Speaking of science, I think I completely lost my religion when I was involved in a university “scientific” research that allow me see up close and personal how badly conducted these analyses could be. The lead investigator ran out of time, but needed a certain on-going volume of published works for job safety in the dog-eat-dog academic world. Exhausted and dreading occupational effects, this individual simply fudged the missing data.
I was horrified. Appalled. Knowledge was not the goal. Successful publication was.
But I still half-heartily peddled the standard drugs on the job. It had been in my job description, even though it wasn’t any more in my heart. Ironically, I even continued taking them myself , more out of habit than anything else. Then, worn down and worn myself out, 1 day I had a hissy fit and stopped taking all my drugs — even vitamins — except for my insulin along with my thyroid tablet.
Within days I felt 100 percent better. Ten years younger.
Officially, I’m still supposed to advocate for the criteria. I mention what the criteria are, and how they’re created, but I do not expend much energy.
And the play armor is no more in my office.
Do the insurance companies trouble us for our lackluster application of standards of care? This depends on how you define “hassle.” Historically we get quarterly letters listing their members who do not seem to be toeing the line when it comes to criteria, but that is about it.
However, the times they are a’changin’. These schizophrenic insurance companies that won’t pay for test strips are beginning to put their money where the criteria are. More importantly, docs have been bribed to ensure that their diabetes patients fulfill the criteria. If their diabetes patients behave, docs qualify for incentives. As in additional cold, hard cash incentives.
Later on, things seem grimmer.
We’re in a significant state of turmoil in health care, and a version for the long run that gets kicked around a lot is pay for performance. Whether this model is widely adopted, docs wouldn’t be paid for what that they do, but instead they would be paid for what you do. They will be penalized if you do not toe the line.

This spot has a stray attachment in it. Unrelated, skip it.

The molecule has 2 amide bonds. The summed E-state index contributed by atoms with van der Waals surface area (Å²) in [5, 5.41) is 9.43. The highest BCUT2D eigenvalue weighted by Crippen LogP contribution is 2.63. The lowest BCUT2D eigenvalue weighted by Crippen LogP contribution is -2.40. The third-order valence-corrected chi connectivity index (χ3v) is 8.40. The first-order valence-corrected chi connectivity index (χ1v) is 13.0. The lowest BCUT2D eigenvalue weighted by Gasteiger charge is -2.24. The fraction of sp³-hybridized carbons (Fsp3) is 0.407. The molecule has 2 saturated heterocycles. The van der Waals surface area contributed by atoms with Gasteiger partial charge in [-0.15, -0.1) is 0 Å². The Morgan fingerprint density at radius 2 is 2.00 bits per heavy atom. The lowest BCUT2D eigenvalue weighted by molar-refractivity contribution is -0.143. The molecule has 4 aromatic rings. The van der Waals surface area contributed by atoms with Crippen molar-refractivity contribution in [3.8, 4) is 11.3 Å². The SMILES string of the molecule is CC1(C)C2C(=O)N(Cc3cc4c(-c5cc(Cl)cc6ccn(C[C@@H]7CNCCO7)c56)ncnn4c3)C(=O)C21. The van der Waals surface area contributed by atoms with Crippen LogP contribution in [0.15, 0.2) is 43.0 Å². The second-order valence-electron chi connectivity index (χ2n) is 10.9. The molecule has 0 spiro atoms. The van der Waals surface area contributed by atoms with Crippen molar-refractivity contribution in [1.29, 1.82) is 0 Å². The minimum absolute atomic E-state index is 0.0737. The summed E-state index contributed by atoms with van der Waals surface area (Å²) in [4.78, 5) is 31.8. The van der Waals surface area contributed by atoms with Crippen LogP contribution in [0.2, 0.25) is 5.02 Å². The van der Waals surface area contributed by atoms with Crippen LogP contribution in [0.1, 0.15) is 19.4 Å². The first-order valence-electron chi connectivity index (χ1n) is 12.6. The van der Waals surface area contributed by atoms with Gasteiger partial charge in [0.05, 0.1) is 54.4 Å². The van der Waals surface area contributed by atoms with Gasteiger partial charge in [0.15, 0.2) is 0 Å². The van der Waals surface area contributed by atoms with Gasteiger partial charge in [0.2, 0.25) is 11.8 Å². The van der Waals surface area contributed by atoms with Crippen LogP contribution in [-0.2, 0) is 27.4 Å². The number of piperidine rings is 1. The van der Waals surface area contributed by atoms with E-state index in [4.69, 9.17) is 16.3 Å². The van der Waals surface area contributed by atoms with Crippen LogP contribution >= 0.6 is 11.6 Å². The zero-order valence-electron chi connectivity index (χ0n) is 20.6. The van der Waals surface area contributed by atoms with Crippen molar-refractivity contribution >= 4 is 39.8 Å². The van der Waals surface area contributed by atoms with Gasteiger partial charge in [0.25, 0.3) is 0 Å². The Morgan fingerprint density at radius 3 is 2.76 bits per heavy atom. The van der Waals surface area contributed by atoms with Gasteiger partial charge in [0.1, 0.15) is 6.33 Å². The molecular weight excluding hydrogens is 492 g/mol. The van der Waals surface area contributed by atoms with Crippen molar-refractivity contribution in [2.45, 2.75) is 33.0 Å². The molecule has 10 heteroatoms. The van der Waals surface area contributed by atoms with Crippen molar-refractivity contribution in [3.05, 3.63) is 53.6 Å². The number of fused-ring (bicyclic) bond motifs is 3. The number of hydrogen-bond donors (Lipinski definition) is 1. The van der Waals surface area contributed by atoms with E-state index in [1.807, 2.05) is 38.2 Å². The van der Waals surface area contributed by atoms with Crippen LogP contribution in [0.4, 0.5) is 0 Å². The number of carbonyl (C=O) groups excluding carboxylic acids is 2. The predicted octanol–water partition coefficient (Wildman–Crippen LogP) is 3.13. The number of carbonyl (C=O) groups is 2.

I can see a world in which non-compliant diabetics like you and me will probably be discharged from care because doctors won’t be able to be compensated for taking care of us. No matter how healthy we are.
Then what? Well, there may come a day after, so as to keep your health policy, you may have to fill the prescriptions to the criteria and create the copay. But in the solitude of your bathroom, nobody will know whether you take the pill flush it down the toilet.
Obviously, I never said that, also will deny stating it if requested. This column will probably self-destruct in five seconds.
Meanwhile, calmly and logically explain to your team how you feel, and request that they stop hassling you. When they don’t, for the time being, you have the choice of shopping around. Healthcare remains a consumer marketplace. You’re the customer.
Locate someone who’s still selling the kind of health care you want.
This is not a medical advice column. We are PWDs publicly and publicly sharing the wisdom of our collected experiences — our been-there-done-that understanding in the trenches. But we are not MDs, RNs, NPs, PAs, CDEs, or partridges in pear trees. Bottom line: we are just a small portion of your whole prescription. You still require the expert guidance, therapy, and care of a licensed medical practitioner.
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This content is created for Diabetes Mine, a customer health blog focused on the diabetes community. The content is not medically reviewed and doesn’t stick to Healthline’s editorial instructions. For more information about Healthline’s venture with Diabetes Mine, please click here.